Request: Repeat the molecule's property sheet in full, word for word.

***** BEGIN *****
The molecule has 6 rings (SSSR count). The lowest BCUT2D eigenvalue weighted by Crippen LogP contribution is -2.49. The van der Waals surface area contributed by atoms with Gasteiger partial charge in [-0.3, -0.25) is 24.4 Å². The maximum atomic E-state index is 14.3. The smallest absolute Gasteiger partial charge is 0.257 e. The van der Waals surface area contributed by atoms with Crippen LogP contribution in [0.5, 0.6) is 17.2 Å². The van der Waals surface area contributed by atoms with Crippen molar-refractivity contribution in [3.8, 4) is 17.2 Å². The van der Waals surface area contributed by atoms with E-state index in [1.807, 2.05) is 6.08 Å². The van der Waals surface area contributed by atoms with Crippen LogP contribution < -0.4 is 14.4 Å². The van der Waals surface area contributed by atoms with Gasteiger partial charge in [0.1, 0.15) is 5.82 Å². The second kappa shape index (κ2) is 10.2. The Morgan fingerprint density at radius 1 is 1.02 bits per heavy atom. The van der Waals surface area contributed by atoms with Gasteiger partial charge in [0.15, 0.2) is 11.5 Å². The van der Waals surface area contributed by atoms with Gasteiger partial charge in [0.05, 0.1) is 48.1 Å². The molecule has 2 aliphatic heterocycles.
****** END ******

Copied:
The molecule has 6 rings (SSSR count). The lowest BCUT2D eigenvalue weighted by Crippen LogP contribution is -2.49. The van der Waals surface area contributed by atoms with Gasteiger partial charge in [-0.3, -0.25) is 24.4 Å². The maximum atomic E-state index is 14.3. The smallest absolute Gasteiger partial charge is 0.257 e. The van der Waals surface area contributed by atoms with Crippen LogP contribution in [0.5, 0.6) is 17.2 Å². The van der Waals surface area contributed by atoms with Crippen molar-refractivity contribution in [3.8, 4) is 17.2 Å². The van der Waals surface area contributed by atoms with E-state index in [1.807, 2.05) is 6.08 Å². The van der Waals surface area contributed by atoms with Crippen LogP contribution < -0.4 is 14.4 Å². The van der Waals surface area contributed by atoms with Gasteiger partial charge in [0.1, 0.15) is 5.82 Å². The second kappa shape index (κ2) is 10.2. The Morgan fingerprint density at radius 1 is 1.02 bits per heavy atom. The van der Waals surface area contributed by atoms with Gasteiger partial charge in [0.15, 0.2) is 11.5 Å². The van der Waals surface area contributed by atoms with Gasteiger partial charge in [0.05, 0.1) is 48.1 Å². The molecule has 2 aliphatic heterocycles.